he announced. "He thinks himself puppet-master and king-maker." After the
crash and dazzle, Dworkin moved a piece. "Corwin," he said.
"He is free again."
"Yes. But he does not know he is in a race with destiny. I doubt he
will make it back to Amber in time to encounter the hall of mirrors. Without
their clues, how effective will he be?"
Dworkin smiled and raised his eyes. For a moment, he seemed to be
looking right at me. "I think his timing is perfect, Suhuy," he said then,
"and I have several pieces of his memory I found years ago drifting above
the Pattern in Rebma. I wish I had a golden piss-pot for each time he's been
"What would that give you?" asked the other.
"Expensive helmets for his enemies."
Both men laughed, and Suhuy rotated 90 degrees counterclockwise.
Dworkin rose into the air and tilted forward until he was parallel to the
ground, looking down on the board. Suhuy tended a hand toward a female
figure on one of the higher levels, then drew it back. Abruptly, he moved
the Fire Angel again. Even as the air was burned and beaten Dworkin made a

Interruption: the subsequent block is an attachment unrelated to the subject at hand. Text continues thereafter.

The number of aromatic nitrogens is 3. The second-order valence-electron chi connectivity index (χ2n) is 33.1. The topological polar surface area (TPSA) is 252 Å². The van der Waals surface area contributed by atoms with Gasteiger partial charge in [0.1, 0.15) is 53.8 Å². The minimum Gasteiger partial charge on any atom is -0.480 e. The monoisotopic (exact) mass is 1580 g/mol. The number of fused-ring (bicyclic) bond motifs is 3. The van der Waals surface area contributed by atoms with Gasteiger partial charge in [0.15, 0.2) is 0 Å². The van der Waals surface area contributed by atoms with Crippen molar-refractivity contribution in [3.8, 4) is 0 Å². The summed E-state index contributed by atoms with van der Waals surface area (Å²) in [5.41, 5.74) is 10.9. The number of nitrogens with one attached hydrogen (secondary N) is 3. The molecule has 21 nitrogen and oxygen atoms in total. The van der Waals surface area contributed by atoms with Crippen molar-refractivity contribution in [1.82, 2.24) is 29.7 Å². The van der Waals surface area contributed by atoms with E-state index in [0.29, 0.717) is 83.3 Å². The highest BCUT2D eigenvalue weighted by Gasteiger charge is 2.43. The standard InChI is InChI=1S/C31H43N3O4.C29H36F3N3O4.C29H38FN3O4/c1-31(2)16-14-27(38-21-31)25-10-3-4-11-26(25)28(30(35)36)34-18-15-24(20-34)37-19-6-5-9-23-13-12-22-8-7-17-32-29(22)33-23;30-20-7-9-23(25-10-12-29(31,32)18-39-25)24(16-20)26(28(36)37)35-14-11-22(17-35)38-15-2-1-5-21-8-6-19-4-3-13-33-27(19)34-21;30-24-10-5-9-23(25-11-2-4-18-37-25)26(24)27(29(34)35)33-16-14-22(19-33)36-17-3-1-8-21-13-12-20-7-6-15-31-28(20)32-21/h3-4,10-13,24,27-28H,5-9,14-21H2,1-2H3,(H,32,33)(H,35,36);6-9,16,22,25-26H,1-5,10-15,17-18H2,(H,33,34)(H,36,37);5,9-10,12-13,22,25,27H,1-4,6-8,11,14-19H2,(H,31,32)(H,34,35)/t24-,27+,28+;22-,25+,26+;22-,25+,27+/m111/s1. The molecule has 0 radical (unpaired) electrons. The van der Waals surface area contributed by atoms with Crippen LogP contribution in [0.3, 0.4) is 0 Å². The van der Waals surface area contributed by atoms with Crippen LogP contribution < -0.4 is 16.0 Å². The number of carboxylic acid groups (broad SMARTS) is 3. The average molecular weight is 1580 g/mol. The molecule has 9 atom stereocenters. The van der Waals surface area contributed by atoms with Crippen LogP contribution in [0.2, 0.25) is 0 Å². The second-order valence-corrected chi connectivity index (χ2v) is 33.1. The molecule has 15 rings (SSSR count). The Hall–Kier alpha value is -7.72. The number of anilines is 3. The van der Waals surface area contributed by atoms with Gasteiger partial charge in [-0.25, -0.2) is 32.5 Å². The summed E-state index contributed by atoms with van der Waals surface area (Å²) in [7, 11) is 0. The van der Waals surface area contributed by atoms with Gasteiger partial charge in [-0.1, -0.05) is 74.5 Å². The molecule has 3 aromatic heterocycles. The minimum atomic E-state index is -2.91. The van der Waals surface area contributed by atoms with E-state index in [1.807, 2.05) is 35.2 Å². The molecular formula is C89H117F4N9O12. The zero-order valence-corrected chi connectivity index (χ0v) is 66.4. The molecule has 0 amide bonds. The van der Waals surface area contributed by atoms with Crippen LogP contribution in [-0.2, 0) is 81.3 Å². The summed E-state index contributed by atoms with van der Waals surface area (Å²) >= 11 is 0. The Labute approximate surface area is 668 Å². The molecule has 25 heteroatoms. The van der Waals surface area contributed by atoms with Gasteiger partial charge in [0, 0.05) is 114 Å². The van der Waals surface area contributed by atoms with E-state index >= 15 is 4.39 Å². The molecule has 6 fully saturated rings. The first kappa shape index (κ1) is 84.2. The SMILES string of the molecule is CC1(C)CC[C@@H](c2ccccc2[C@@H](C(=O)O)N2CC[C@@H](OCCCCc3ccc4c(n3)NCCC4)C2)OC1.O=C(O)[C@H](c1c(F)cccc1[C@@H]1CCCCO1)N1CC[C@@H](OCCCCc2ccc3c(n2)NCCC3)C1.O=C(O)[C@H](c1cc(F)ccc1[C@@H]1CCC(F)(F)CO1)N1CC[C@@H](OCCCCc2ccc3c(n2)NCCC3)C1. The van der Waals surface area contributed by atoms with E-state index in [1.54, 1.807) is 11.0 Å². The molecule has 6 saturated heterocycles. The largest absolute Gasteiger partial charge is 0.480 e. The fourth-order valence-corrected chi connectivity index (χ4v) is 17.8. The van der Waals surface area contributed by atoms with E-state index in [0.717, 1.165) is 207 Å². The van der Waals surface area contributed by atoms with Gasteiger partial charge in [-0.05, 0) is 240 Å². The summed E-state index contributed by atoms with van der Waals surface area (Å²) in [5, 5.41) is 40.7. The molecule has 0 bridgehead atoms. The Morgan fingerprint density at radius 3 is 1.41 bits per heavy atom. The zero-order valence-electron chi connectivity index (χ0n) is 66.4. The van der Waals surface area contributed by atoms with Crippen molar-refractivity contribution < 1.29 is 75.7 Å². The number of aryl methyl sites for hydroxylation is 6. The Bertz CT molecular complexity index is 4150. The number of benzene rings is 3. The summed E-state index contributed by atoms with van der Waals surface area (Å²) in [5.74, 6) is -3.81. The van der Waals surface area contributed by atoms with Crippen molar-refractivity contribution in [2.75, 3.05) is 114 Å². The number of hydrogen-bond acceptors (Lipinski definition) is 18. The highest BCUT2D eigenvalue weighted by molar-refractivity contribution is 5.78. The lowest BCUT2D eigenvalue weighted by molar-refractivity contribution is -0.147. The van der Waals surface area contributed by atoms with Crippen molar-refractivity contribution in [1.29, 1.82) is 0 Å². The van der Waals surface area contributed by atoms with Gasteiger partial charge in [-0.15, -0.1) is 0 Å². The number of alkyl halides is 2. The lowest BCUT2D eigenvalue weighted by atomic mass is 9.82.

move, so that the thunder continued into a roll and the brightness hung
there. Dworkin said something I could not hear over the din. Suhuy's
response to the probable naming was, "But she's a Chaos figure!"
"So? We set no rule against it. Your move."
"I want to study this," Suhuy said. "More than a little."
"Take it with you," Dworkin responded. "Bring it back tomorrow night?"
"I'll be occupied. The night after?"
"I will be occupied. Three nights hence?"
"Yes. Until then?"
The blast and the crash that followed blinded me and deafened me for
several moments. Suddenly, I felt the rain and the wind. When my vision
cleared, I saw that the hollow was empty. Retreating, I made my way back
over the crest and down to my camp, which the rain had found again, also.
The trail was wider now.
I rose at dawn and fed myself while I waited for Shask to stir. The
night's doings did not seem like a dream.
"Shask," I said later, "do you know what a hellride is?"
"I've heard of it," he replied, "as an arcane means of traveling great
distances in a short time, employed by the House of Amber. Said to be
hazardous to the mental health of the noble steed."
"You strike me as being eminently stable, emotionally and
"Why, thank you--I guess. Why the sudden rush?"
"You slept through a great show," I said, "and now I've a date with a
gang of reflections if I can catch them before they fade."
"If it must be done..."
"We race for the golden piss-pot, my friend. Rise up and be a horse."